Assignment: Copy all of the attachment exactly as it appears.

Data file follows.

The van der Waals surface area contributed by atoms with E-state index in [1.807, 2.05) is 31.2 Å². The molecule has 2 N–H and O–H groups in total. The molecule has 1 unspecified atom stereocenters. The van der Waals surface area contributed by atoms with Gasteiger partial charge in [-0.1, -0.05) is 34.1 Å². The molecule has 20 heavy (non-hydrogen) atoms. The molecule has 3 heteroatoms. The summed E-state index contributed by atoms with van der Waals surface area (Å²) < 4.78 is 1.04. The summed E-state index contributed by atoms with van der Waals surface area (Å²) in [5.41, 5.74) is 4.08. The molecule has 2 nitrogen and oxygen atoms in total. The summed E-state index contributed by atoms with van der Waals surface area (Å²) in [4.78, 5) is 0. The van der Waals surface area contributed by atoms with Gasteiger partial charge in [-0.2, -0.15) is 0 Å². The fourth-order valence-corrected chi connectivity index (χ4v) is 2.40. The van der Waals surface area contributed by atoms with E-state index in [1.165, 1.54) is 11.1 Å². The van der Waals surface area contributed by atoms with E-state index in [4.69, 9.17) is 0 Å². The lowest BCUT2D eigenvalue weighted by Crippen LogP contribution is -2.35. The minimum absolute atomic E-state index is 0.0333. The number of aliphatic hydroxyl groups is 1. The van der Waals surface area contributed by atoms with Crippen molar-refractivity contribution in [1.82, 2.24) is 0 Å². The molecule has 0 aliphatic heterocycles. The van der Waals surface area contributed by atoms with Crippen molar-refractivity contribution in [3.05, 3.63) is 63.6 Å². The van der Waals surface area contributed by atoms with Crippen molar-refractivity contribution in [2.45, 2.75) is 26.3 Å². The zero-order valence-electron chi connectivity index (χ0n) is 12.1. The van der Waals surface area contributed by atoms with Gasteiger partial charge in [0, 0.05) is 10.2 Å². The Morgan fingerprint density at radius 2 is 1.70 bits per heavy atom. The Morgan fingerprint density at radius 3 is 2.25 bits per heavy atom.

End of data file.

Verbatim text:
The van der Waals surface area contributed by atoms with E-state index in [1.807, 2.05) is 31.2 Å². The molecule has 2 N–H and O–H groups in total. The molecule has 1 unspecified atom stereocenters. The van der Waals surface area contributed by atoms with Gasteiger partial charge in [-0.1, -0.05) is 34.1 Å². The molecule has 20 heavy (non-hydrogen) atoms. The molecule has 3 heteroatoms. The summed E-state index contributed by atoms with van der Waals surface area (Å²) < 4.78 is 1.04. The summed E-state index contributed by atoms with van der Waals surface area (Å²) in [5.41, 5.74) is 4.08. The molecule has 2 nitrogen and oxygen atoms in total. The summed E-state index contributed by atoms with van der Waals surface area (Å²) in [4.78, 5) is 0. The van der Waals surface area contributed by atoms with Gasteiger partial charge in [-0.2, -0.15) is 0 Å². The fourth-order valence-corrected chi connectivity index (χ4v) is 2.40. The van der Waals surface area contributed by atoms with E-state index in [1.165, 1.54) is 11.1 Å². The van der Waals surface area contributed by atoms with E-state index in [4.69, 9.17) is 0 Å². The lowest BCUT2D eigenvalue weighted by Crippen LogP contribution is -2.35. The minimum absolute atomic E-state index is 0.0333. The number of aliphatic hydroxyl groups is 1. The van der Waals surface area contributed by atoms with Crippen molar-refractivity contribution in [1.82, 2.24) is 0 Å². The molecule has 0 aliphatic heterocycles. The van der Waals surface area contributed by atoms with Crippen molar-refractivity contribution in [3.05, 3.63) is 63.6 Å². The van der Waals surface area contributed by atoms with Crippen molar-refractivity contribution in [2.45, 2.75) is 26.3 Å². The zero-order valence-electron chi connectivity index (χ0n) is 12.1. The van der Waals surface area contributed by atoms with Gasteiger partial charge in [0, 0.05) is 10.2 Å². The Morgan fingerprint density at radius 2 is 1.70 bits per heavy atom. The Morgan fingerprint density at radius 3 is 2.25 bits per heavy atom.